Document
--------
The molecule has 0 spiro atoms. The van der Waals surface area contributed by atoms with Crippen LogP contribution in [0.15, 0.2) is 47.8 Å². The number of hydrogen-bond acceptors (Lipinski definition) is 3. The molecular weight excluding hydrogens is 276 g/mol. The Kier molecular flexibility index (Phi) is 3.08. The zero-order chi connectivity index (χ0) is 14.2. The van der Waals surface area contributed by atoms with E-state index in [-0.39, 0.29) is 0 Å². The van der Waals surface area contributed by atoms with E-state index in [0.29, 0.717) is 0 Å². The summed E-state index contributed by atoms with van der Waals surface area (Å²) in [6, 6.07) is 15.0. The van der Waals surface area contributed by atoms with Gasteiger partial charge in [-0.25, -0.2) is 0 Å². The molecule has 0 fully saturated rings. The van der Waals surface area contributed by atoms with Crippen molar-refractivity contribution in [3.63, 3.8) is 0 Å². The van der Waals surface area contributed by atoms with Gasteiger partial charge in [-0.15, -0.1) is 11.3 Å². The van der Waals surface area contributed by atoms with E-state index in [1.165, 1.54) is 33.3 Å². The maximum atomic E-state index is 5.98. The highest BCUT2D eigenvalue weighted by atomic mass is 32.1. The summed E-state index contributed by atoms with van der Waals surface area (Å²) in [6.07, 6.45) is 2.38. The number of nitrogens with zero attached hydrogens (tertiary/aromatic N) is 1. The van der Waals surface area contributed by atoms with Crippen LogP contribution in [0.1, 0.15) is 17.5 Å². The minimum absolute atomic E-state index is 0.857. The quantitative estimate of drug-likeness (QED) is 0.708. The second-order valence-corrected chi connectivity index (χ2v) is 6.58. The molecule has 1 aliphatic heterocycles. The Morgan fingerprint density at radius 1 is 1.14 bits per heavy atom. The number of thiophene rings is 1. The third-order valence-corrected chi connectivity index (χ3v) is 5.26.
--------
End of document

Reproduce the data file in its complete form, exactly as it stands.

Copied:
The molecule has 0 spiro atoms. The van der Waals surface area contributed by atoms with Crippen LogP contribution in [0.15, 0.2) is 47.8 Å². The number of hydrogen-bond acceptors (Lipinski definition) is 3. The molecular weight excluding hydrogens is 276 g/mol. The Kier molecular flexibility index (Phi) is 3.08. The zero-order chi connectivity index (χ0) is 14.2. The van der Waals surface area contributed by atoms with E-state index in [-0.39, 0.29) is 0 Å². The van der Waals surface area contributed by atoms with E-state index in [0.29, 0.717) is 0 Å². The summed E-state index contributed by atoms with van der Waals surface area (Å²) in [6, 6.07) is 15.0. The van der Waals surface area contributed by atoms with Gasteiger partial charge in [-0.25, -0.2) is 0 Å². The molecule has 0 fully saturated rings. The van der Waals surface area contributed by atoms with Crippen molar-refractivity contribution in [3.63, 3.8) is 0 Å². The van der Waals surface area contributed by atoms with Gasteiger partial charge in [-0.15, -0.1) is 11.3 Å². The van der Waals surface area contributed by atoms with E-state index in [1.165, 1.54) is 33.3 Å². The maximum atomic E-state index is 5.98. The highest BCUT2D eigenvalue weighted by atomic mass is 32.1. The summed E-state index contributed by atoms with van der Waals surface area (Å²) in [6.07, 6.45) is 2.38. The number of nitrogens with zero attached hydrogens (tertiary/aromatic N) is 1. The van der Waals surface area contributed by atoms with Crippen LogP contribution in [0.1, 0.15) is 17.5 Å². The minimum absolute atomic E-state index is 0.857. The quantitative estimate of drug-likeness (QED) is 0.708. The second-order valence-corrected chi connectivity index (χ2v) is 6.58. The molecule has 1 aliphatic heterocycles. The Morgan fingerprint density at radius 1 is 1.14 bits per heavy atom. The number of thiophene rings is 1. The third-order valence-corrected chi connectivity index (χ3v) is 5.26.